- Throw away secukinumab Sensoready pen or secukinumab 150 mg/mL prefilled syringe if it has been kept outside of the refrigerator and not been used in over 4 days.
- Do not freeze this medicine.
- Do not shake this medicine.
- Throw away (dispose of) any unused secukinumab Sensoready pen or prefilled syringes.
- Keep all medicines out of the reach of children.
What are the ingredients in secukinumab?
Active ingredient: secukinumab.
Cosentyx Sensoready pen and prefilled syringe: L-histidine/histidine hydrochloride monohydrate, L-methionine, polysorbate 80, trehalose dihydrate, and sterile water for injection.
Cosentyx Vial: L-histidine/histidine hydrochloride monohydrate, polysorbate 80, and sucrose.
Cosentyx is manufactured by: Novartis Pharmaceuticals Corporation, East Hanover, New Jersey 07936
Both Cosentyx and Humira are subcutaneous injections (which means given under the skin) that may be used to treat certain inflammatory conditions such as plaque psoriasis, psoriatic arthritis, and ankylosing spondylitis. After an initial loading dose, Humira is given every two weeks and Cosentyx every four weeks. Both are biologics and are made from immune system cells, but reduce inflammation in different ways. Humira contains adalimumab and reduces inflammation by blocking the action of TNF-alfa (a signaling protein [also called a cytokine)] whereas Cosentyx contains secukinumab and works by stopping interleukin 17A from binding to the IL-17 receptor. For people with psoriasis, Humira is only approved for adults but Cosentyx may be used in adults and children over the age of 6. No differences in effectiveness were found in a head-to-head trial comparing Cosentyx to Humira for psoriatic arthritis. Continue reading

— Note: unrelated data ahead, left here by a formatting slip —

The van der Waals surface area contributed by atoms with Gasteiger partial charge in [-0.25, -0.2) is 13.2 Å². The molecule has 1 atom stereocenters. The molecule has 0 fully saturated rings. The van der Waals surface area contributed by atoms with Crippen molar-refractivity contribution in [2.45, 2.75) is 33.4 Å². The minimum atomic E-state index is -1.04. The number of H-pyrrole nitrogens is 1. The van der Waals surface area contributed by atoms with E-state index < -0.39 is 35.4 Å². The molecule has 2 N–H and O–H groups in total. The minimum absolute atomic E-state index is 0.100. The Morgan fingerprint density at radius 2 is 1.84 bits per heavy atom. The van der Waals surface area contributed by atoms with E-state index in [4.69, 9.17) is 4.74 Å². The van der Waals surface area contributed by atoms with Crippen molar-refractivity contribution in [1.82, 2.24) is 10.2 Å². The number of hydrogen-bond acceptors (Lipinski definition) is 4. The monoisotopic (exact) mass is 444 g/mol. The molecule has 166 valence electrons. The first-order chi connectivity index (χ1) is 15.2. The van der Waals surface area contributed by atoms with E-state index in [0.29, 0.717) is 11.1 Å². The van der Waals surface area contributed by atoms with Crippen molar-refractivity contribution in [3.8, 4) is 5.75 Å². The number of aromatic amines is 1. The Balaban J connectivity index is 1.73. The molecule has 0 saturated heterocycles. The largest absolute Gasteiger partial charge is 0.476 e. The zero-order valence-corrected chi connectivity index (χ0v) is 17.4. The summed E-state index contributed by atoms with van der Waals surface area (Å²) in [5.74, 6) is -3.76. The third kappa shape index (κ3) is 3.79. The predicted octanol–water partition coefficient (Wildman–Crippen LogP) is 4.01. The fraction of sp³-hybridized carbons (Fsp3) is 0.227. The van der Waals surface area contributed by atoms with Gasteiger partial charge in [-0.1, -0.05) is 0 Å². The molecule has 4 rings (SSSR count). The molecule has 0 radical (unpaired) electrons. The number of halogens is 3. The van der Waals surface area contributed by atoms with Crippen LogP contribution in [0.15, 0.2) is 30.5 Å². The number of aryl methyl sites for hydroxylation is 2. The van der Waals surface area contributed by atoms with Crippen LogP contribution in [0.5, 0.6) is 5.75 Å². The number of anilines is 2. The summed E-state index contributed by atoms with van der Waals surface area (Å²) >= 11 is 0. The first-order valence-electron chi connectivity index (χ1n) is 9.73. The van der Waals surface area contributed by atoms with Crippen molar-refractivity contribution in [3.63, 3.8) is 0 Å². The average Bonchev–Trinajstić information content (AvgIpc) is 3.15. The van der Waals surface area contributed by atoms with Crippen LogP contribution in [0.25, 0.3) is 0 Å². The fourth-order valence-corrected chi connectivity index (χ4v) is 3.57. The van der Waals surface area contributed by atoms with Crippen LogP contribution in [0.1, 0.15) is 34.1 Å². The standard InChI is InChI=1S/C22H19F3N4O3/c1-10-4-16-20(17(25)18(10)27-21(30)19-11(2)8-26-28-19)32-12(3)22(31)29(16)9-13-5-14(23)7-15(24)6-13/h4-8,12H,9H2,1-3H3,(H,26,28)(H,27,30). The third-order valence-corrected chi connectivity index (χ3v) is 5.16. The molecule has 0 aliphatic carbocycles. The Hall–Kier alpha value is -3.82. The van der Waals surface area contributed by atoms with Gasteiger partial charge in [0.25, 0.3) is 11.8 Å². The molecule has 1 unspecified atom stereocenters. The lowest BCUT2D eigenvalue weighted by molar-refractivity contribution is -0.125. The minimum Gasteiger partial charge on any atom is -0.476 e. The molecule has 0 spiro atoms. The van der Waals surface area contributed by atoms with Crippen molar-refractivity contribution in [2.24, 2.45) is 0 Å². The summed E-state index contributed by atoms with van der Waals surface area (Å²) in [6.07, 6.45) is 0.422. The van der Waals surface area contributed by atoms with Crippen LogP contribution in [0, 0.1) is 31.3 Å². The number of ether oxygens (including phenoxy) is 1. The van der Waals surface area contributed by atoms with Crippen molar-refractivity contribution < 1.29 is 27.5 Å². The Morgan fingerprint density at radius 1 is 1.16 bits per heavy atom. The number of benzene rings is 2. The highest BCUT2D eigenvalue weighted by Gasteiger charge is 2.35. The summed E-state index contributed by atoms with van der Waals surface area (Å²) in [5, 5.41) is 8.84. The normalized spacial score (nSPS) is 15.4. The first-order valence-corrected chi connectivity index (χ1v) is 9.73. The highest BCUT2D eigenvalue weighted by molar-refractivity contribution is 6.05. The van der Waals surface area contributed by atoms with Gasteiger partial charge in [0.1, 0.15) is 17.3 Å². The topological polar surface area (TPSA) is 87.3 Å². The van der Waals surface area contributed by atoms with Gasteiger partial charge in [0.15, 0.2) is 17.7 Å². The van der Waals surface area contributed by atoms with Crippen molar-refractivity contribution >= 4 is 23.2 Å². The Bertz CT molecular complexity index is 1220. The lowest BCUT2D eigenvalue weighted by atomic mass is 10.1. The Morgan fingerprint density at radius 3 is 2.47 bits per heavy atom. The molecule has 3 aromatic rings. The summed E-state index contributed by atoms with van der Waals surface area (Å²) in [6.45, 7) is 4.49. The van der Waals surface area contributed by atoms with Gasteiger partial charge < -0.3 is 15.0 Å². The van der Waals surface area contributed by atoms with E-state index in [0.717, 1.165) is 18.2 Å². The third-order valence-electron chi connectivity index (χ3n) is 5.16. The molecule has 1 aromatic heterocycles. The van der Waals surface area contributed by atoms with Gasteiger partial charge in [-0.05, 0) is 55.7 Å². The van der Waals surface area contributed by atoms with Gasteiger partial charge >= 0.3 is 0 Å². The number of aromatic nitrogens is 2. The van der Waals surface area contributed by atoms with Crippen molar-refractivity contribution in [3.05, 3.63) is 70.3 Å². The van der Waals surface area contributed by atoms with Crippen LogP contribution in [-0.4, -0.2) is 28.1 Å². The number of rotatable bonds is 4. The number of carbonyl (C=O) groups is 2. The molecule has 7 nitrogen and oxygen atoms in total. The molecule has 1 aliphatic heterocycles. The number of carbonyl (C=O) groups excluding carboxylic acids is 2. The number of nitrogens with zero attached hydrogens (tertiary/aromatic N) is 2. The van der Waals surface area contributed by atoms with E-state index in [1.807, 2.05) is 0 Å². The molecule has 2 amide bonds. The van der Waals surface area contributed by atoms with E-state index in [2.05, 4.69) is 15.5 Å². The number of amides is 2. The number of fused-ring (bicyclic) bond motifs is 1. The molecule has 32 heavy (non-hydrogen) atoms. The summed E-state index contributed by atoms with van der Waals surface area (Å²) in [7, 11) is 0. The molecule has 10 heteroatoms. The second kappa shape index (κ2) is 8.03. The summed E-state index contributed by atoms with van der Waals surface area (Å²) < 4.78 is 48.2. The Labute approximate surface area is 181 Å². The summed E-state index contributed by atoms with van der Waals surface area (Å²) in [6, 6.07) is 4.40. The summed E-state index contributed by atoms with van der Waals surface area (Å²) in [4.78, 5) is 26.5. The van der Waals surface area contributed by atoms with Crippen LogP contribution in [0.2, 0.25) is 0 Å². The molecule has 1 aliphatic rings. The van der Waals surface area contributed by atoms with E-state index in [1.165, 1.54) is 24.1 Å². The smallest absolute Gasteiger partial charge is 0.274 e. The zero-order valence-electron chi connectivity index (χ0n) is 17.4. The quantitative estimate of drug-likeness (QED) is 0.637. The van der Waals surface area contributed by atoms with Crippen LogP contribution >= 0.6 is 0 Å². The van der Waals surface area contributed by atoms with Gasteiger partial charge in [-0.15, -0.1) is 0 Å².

Yes, Cosentyx is a biologic and immunosuppressant medicine used to treat plaque psoriasis, psoriatic arthritis, ankylosing spondylitis, and other types of arthritis. Cosentyx may improve these medical conditions but can also lower your ability to fight infections because it is an immunosuppressant. Continue reading
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More about secukinumab
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- Reviews (216)
- Side effects
- Dosage information
- During pregnancy
- Drug class: interleukin inhibitors
- En español
- Prescribing Information
Related treatment guides
- Ankylosing Spondylitis
- Enthesitis-Related Arthritis
- Non-Radiographic Axial Spondyloarthritis
- Plaque Psoriasis
- Psoriatic Arthritis
Always consult your healthcare provider to ensure the information displayed on this page applies to your personal circumstances.